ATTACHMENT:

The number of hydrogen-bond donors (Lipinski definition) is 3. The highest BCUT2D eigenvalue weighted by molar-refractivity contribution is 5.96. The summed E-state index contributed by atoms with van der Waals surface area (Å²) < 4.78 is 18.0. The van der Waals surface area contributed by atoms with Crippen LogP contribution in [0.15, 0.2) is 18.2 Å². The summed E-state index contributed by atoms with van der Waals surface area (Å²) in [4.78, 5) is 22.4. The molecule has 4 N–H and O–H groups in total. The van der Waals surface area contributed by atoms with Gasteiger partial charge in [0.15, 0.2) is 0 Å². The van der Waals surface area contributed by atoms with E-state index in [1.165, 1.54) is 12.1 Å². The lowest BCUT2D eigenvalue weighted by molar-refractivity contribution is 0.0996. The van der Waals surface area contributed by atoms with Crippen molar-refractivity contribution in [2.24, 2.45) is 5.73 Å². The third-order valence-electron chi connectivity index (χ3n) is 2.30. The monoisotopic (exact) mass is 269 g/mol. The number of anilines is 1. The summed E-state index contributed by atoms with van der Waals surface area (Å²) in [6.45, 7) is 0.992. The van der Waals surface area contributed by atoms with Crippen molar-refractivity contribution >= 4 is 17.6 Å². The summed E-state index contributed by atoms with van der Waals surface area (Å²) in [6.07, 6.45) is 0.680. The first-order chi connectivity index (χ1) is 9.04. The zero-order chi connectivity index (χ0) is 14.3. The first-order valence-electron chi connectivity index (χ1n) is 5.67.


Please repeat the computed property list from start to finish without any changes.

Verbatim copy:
The number of hydrogen-bond donors (Lipinski definition) is 3. The highest BCUT2D eigenvalue weighted by molar-refractivity contribution is 5.96. The summed E-state index contributed by atoms with van der Waals surface area (Å²) < 4.78 is 18.0. The van der Waals surface area contributed by atoms with Crippen LogP contribution in [0.15, 0.2) is 18.2 Å². The summed E-state index contributed by atoms with van der Waals surface area (Å²) in [4.78, 5) is 22.4. The molecule has 4 N–H and O–H groups in total. The van der Waals surface area contributed by atoms with Gasteiger partial charge in [0.15, 0.2) is 0 Å². The van der Waals surface area contributed by atoms with E-state index in [1.165, 1.54) is 12.1 Å². The lowest BCUT2D eigenvalue weighted by molar-refractivity contribution is 0.0996. The van der Waals surface area contributed by atoms with Crippen molar-refractivity contribution in [2.24, 2.45) is 5.73 Å². The third-order valence-electron chi connectivity index (χ3n) is 2.30. The monoisotopic (exact) mass is 269 g/mol. The number of anilines is 1. The summed E-state index contributed by atoms with van der Waals surface area (Å²) in [6.45, 7) is 0.992. The van der Waals surface area contributed by atoms with Crippen molar-refractivity contribution >= 4 is 17.6 Å². The summed E-state index contributed by atoms with van der Waals surface area (Å²) in [6.07, 6.45) is 0.680. The first-order chi connectivity index (χ1) is 9.04. The zero-order chi connectivity index (χ0) is 14.3. The first-order valence-electron chi connectivity index (χ1n) is 5.67.